How's your FICO Score?
Since our world is so computer-driven, it's probably not that surprising that your creditworthiness comes down to a single number.
This score is built by credit reporting agencies. They use the payment history from all of your loans: mortgages, car/motorcycle/boat loans, credit cards, and others.
TransUnion, Equifax, and Experian, the three major credit reporting agencies, each have a proprietary formula for building a credit score. Fair Isaac and Cooriginally developed this score. .
While Experian still calls its score "FICO", TransUnion calls its score "Beacon" and Equifax uses "Empirica." While each of the models considers a range of data available in your credit report, the differences aren't huge; each agency uses the following to calculate your score:
- Credit History - How long have you had credit?
- Payment History - Have you paid more than 30 days late, and how often?
- Your Credit Card Balances - How many accounts? How much do you owe on your accounts?
- Credit Inquiries - How many times have you had your credit checked for a loan?
These factors are assigned weights based on the formula being used. Each formula produces a single number which may vary a a little from one agency to another. Credit scores range from 300 to 800. Higher scores are better. Most borrowers who want to get a mortgage loan in the current environment score 620 or above.
Credit scores make a huge difference in interest rates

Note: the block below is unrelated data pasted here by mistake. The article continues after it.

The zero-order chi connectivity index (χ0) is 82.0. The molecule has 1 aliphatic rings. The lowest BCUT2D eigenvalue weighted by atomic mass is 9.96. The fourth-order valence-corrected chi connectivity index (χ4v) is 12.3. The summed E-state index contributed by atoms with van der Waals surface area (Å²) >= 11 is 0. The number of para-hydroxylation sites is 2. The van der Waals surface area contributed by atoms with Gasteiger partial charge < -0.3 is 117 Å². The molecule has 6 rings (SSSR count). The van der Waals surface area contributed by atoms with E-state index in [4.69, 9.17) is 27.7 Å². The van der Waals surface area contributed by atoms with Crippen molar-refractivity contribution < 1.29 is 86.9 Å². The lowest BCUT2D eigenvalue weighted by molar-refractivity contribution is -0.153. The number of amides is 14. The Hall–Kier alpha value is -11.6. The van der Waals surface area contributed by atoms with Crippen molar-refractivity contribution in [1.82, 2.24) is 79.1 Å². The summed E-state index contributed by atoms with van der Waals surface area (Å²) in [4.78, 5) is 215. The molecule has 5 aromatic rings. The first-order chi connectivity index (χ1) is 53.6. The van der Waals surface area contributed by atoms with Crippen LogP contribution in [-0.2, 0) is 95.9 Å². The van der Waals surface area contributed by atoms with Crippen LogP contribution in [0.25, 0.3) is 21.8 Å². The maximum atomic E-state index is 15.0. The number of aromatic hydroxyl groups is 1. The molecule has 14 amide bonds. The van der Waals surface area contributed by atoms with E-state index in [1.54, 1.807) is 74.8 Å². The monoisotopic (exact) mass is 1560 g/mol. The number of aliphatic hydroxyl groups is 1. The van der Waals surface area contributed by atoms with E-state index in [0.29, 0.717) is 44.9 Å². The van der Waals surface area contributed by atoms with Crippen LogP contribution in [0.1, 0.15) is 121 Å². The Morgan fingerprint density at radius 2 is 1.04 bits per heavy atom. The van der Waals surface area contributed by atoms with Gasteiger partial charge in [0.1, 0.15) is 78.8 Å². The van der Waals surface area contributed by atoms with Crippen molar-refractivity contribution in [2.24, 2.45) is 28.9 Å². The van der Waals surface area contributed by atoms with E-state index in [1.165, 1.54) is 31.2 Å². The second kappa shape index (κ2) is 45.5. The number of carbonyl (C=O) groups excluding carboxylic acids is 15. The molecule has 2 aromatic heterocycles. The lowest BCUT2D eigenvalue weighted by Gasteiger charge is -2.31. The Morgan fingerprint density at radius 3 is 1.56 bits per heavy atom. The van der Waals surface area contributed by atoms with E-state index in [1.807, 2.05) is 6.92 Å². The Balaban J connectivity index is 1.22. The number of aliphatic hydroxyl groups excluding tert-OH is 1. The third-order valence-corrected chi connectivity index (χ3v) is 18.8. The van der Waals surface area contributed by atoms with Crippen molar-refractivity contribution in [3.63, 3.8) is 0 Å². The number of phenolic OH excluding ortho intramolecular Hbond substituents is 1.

FICO scores affect more than your ability to get a loan. They also affect your interest rate. Lenders give lower interest rates to individuals with higher scores.
Raising your FICO score
Unfortunately, there isn't a lot you can do to immediately improve your credit score. So called "credit repair" companies advertise quick fixes, but the FICO score is based on your lifelong credit history, so it's not possible to raise it significantly in the short term. (Of course you can and should remove incorrect data on your credit report.)
Know your FICO score
Before you can improve your credit score, you must obtain your score and be sure that the credit reports from each credit reporting agency are correct. Fair Isaac has created a web site (www.myFICO.com) that lets you do just that. It's inexpensive, fast, and easy to get your credit score along with reports from all three credit reporting agencies. They also provide information and online tools that can help you improve your credit score.
You can get a federally-mandated free credit report once a year from the three major agencies by visiting AnnualCreditReport.com. These reports do not include a free credit score, but it's very inexpensive to get one at the same time.
Now that you have all the facts, you will be a more informed consumer and you'll be better positioned to get the most favorable mortgage.
Curious about credit scores? Give us a call at (949) 486-3777.